There are a few ways to apply for Medicare in Missouri, but before applying you must be eligible for the Medicare program. That means that you need to meet certain criteria set by CMS. Usually, the criteria are universal on the federal level, for all states applied. The criteria are to be a United States citizen or a permanent legal resident living in the United States for at least five years in a row; be 65 years old or older, or have been receiving Social Security Disability Insurance for at least 24 months, or have been diagnosed with End-stage Renal Disease (ESRD) or Lou Gehrig`s disease (ALS).
When the time comes and you met the criteria for eligibility, you will probably want to be informed about all the ways to a Medicare application. Expect your Medicare cards to be mailed to you three months before your 65th birthday, together with instructions on how to enroll in parts of Medicare. So, there are several Medicare Enrollment periods that need to get to your attention.
Initial Enrollment Period
You are expected to enroll in Original Medicare during your IEP – which begins three months before your 65th birthday and lasts for seven months. During this period you have to enroll in Medicare Parts A and B. If you missed enrolling during this seven-month period then you will have to wait for General Enrollment Period (unless you qualify for Special Enrollment). But in that case, there is the possibility that you will be required to pay a late enrollment penalty fee.
General Enrollment Period
This period of Medicare enrollment occurs every year from January 1st to March 31st. If you apply for Medicare during this period, your coverage will start the month after you signed up for Medicare. The general enrollment period is designed for individuals who missed applying during their Initial Enrollment period and did not qualify for a Special Enrollment. But be aware that there is the possibility that you will be charged with late enrollment fee for missing your Initial Enrollment.
Special Enrollment Period
This period of Medicare enrollment is designed for people who are getting coverage through their employers. But you can qualify for Special enrollment if you are a volunteer who is serving in a foreign country or if you have TRICARE. In both cases, you first need to contact Social Security Administration to make sure that your situation makes you eligible. The Special Enrollment period lasts for eight months and starts in the month after employment or employee health coverage terminates. It is important to know that if you missed your Initial enrollment period and you qualify for the Special Enrollment period, there will be no late enrollment penalty applied.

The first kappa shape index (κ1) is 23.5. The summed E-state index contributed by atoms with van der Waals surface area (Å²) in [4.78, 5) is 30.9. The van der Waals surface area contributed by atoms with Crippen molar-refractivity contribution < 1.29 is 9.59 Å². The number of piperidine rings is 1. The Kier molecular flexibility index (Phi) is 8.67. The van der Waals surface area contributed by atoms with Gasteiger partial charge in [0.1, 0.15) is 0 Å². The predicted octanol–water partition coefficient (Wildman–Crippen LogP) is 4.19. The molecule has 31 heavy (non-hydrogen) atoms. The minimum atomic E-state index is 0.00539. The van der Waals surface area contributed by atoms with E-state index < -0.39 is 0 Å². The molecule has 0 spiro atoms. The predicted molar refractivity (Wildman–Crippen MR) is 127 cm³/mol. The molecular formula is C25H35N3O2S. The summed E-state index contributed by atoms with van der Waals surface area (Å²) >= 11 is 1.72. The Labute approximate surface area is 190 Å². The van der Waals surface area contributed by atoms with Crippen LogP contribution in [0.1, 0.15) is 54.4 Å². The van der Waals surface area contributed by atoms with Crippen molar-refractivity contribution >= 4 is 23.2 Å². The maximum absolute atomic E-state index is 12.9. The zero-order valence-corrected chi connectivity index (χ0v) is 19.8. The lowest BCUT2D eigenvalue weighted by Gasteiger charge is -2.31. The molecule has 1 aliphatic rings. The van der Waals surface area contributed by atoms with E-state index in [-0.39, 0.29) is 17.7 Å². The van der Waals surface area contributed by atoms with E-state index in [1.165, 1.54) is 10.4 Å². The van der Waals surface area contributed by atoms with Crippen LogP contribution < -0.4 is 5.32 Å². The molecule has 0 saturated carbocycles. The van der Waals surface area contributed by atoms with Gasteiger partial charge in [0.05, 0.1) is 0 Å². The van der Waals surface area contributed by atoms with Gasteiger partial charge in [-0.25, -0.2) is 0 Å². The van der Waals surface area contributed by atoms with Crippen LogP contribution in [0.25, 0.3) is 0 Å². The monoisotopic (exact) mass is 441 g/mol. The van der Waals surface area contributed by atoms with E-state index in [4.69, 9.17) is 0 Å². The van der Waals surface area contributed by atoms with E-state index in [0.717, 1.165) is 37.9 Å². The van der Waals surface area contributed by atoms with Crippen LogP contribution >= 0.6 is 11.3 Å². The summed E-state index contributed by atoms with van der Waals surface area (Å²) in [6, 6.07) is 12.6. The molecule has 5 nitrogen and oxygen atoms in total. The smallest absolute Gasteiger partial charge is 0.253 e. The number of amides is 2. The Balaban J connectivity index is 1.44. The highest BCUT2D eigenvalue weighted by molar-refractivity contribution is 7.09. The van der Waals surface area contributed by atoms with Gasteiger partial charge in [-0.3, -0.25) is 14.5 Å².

Medicare Open Enrollment Period
This enrollment period occurs every year in the fall (October 15 – December 7) and is designed only for changes in current coverage. This change includes changing from regular Medicare coverage (Original Medicare – Parts A and B) to Medicare Advantage (with or without Part D); changing Medicare Advantage plans, or separate Part D prescription plans. All changes made during this period will become effective on January 1st following year.
Late Enrollment Penalties
If you missed enrollment during your Initial enrollment period, and you do not qualify for Special enrollment, there is the possibility that you will be required to pay a late enrollment penalty. Originally, this penalty is created to deter people from missing their Initial enrollment period. Because of this, you are required to enroll in Medicare for designed periods of time. A penalty fee will vary based on the part for which you enroll late and the length of time you did not have coverage (starting from your birthday). Each part of Medicare has its own penalty fees and rules applied to it.
If you or your spouse worked for 10 years (or 40 quarters) and paid Medicare taxes, you will receive Medicare Part A without paying a monthly premium. But if you are not automatically enrolled in Part A, then you will have to pay the premium. If you apply for Medicare Part A after your IEP, you may have to pay a late enrollment penalty. As for the late enrollment penalty for Medicare Part A, your premium will be increased for a period of twice the amount of time you went without Part A while you were eligible. For example, if you delay your Part A enrollment for a whole year, your penalties will last for two years.
If you are not automatically enrolled in Part B and you do not apply when you are first eligible for it, you can be subject to a late penalty. You will have to pay the penalty for as long as you have the plan. The late enrollment penalty could go up to 10% for every 12-month period you were eligible for the plan but did not apply for. For example, if you delayed enrollment for two years before applying for a Part B plan, you will be required to pay 20% of your premium, for as long as you are enrolled in it.
Part D Penalty
The late enrollment penalty for Medicare Part D is 1% of the beneficiaries’ average monthly premium, multiplied by the number of late months you did not apply. The Part D penalty starts if the beneficiary did not enroll within the first three months their Original Medicare plan becomes active. It is important to keep in mind that this penalty is permanent, like the Part B penalty.